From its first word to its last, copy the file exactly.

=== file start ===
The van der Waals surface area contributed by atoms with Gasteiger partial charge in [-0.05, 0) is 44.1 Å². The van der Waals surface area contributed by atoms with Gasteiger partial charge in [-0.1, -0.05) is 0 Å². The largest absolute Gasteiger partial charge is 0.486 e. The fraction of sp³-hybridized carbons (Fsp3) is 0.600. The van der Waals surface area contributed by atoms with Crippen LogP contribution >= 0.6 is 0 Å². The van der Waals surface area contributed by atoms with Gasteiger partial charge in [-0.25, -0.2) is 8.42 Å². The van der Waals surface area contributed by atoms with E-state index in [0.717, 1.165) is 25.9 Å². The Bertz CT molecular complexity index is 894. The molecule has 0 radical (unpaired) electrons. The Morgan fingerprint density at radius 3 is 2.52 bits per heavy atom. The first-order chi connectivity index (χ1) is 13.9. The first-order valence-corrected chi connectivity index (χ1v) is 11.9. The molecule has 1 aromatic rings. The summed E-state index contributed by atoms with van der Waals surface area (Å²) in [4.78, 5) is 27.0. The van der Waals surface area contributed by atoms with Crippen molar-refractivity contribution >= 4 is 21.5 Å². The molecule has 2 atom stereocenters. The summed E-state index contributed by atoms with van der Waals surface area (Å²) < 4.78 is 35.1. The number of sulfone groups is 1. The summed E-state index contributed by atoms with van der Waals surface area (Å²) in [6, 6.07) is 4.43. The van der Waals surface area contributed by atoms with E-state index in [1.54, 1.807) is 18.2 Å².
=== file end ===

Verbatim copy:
The van der Waals surface area contributed by atoms with Gasteiger partial charge in [-0.05, 0) is 44.1 Å². The van der Waals surface area contributed by atoms with Gasteiger partial charge in [-0.1, -0.05) is 0 Å². The largest absolute Gasteiger partial charge is 0.486 e. The fraction of sp³-hybridized carbons (Fsp3) is 0.600. The van der Waals surface area contributed by atoms with Crippen LogP contribution >= 0.6 is 0 Å². The van der Waals surface area contributed by atoms with Gasteiger partial charge in [-0.25, -0.2) is 8.42 Å². The van der Waals surface area contributed by atoms with E-state index in [0.717, 1.165) is 25.9 Å². The Bertz CT molecular complexity index is 894. The molecule has 0 radical (unpaired) electrons. The Morgan fingerprint density at radius 3 is 2.52 bits per heavy atom. The first-order chi connectivity index (χ1) is 13.9. The first-order valence-corrected chi connectivity index (χ1v) is 11.9. The molecule has 1 aromatic rings. The summed E-state index contributed by atoms with van der Waals surface area (Å²) in [4.78, 5) is 27.0. The van der Waals surface area contributed by atoms with Crippen molar-refractivity contribution >= 4 is 21.5 Å². The molecule has 2 atom stereocenters. The summed E-state index contributed by atoms with van der Waals surface area (Å²) < 4.78 is 35.1. The number of sulfone groups is 1. The summed E-state index contributed by atoms with van der Waals surface area (Å²) in [6, 6.07) is 4.43. The van der Waals surface area contributed by atoms with E-state index in [1.54, 1.807) is 18.2 Å².